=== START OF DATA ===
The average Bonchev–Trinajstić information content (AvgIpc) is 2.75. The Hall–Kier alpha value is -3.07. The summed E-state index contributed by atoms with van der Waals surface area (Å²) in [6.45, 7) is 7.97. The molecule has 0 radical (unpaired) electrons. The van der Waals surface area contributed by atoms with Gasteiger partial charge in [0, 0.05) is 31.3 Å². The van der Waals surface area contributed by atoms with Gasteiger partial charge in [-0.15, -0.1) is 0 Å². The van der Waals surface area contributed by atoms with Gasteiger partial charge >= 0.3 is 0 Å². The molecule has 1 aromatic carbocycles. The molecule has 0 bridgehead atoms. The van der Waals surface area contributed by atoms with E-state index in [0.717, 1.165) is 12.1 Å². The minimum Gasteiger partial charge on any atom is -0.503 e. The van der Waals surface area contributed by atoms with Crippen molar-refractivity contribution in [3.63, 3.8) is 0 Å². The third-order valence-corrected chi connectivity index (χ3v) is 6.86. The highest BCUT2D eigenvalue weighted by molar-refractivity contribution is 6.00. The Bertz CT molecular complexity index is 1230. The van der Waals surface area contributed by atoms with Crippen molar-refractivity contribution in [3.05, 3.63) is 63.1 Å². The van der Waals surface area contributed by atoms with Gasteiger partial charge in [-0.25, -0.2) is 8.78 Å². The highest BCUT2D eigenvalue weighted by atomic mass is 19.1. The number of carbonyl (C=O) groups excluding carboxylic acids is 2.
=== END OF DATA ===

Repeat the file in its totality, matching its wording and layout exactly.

The average Bonchev–Trinajstić information content (AvgIpc) is 2.75. The Hall–Kier alpha value is -3.07. The summed E-state index contributed by atoms with van der Waals surface area (Å²) in [6.45, 7) is 7.97. The molecule has 0 radical (unpaired) electrons. The van der Waals surface area contributed by atoms with Gasteiger partial charge in [0, 0.05) is 31.3 Å². The van der Waals surface area contributed by atoms with Gasteiger partial charge in [-0.15, -0.1) is 0 Å². The van der Waals surface area contributed by atoms with Gasteiger partial charge >= 0.3 is 0 Å². The molecule has 1 aromatic carbocycles. The molecule has 0 bridgehead atoms. The van der Waals surface area contributed by atoms with E-state index in [0.717, 1.165) is 12.1 Å². The minimum Gasteiger partial charge on any atom is -0.503 e. The van der Waals surface area contributed by atoms with Crippen molar-refractivity contribution in [3.63, 3.8) is 0 Å². The third-order valence-corrected chi connectivity index (χ3v) is 6.86. The highest BCUT2D eigenvalue weighted by molar-refractivity contribution is 6.00. The Bertz CT molecular complexity index is 1230. The van der Waals surface area contributed by atoms with Crippen molar-refractivity contribution in [3.05, 3.63) is 63.1 Å². The van der Waals surface area contributed by atoms with Gasteiger partial charge in [-0.25, -0.2) is 8.78 Å². The highest BCUT2D eigenvalue weighted by atomic mass is 19.1. The number of carbonyl (C=O) groups excluding carboxylic acids is 2.